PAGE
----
MI

Featured Listing: 2002 Ducati MH900e
Ducati January 25, 2020 posted by

Featured Listing: 2006 Ducati PS1000LE

This Featured Listing is part of the The Edinger Ducati Collection. Thank you for supporting the site, David! -dc

Even by Ducati’s impressive standards for special editions and factory customs, the 2006 Ducati PS1000LE is a masterstroke. It is, in a way, a special edition within a special edition, as it prowled showrooms at the same time as the Ducati Sport Classic line, which kicked off a wave of retro-look machines that has yet to crest.

The PS1000LE was extra special for Duc, as it celebrated Paul Smart’s historic win at the 1972 Imola 200 aboard a 750SS. The paint scheme apes Smart’s machine, and Ducati had Pierre Terblance pen the neoclassic machine to pay exacting tribute.

The exposed trellis frame, toaster tank, bulbous rear cowl and dustbin-style bikini fairing are brilliant touches. Under all that pretty is a 992 cc L-twin that put out just south of 100 horsepower. Never designed as an out-and-out rocket, the PS is still no slouch, as the torquey mill has less than 400 pounds to shove around. It’s all kept rubberside down by adjustable Ohlins front and rear.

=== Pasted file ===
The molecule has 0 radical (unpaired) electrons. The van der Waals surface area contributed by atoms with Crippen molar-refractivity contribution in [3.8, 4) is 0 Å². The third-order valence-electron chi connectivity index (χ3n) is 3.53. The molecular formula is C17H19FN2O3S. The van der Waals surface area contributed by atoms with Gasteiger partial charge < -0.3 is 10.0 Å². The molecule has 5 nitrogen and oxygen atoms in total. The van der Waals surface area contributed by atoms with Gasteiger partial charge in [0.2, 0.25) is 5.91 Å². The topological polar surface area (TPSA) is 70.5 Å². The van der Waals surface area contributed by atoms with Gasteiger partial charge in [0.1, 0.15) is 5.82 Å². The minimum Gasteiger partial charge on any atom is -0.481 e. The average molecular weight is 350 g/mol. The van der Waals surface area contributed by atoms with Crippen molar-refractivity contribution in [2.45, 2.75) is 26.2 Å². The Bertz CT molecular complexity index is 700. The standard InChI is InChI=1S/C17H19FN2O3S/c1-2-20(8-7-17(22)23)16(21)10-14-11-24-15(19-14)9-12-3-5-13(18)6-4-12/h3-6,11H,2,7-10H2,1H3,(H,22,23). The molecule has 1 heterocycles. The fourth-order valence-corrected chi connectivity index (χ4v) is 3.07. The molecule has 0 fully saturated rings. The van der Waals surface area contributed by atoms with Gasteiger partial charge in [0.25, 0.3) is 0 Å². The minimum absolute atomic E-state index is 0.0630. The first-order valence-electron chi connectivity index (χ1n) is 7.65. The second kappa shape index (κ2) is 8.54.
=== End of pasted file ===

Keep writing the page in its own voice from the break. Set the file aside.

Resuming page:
From the seller:

2006 Ducati PS1000LE
I have owned this rare beauty since new. The Termignoni full exhaust system sound is music and the best sounding bike in my collection. Other mods are a Ducati performance racing ECU, open clutch cover, dark shield and clear belt covers and carbon fiber hugger. Original parts will go with the bike with the exception of the original exhaust. Included are two black keys, one red key & key Code Card as well as the Ducati owner’s manual. I have every receipt since it was purchased and it has only been serviced by authorized Ducati dealers. The bike also comes with the Ducati tank cover and tank bag.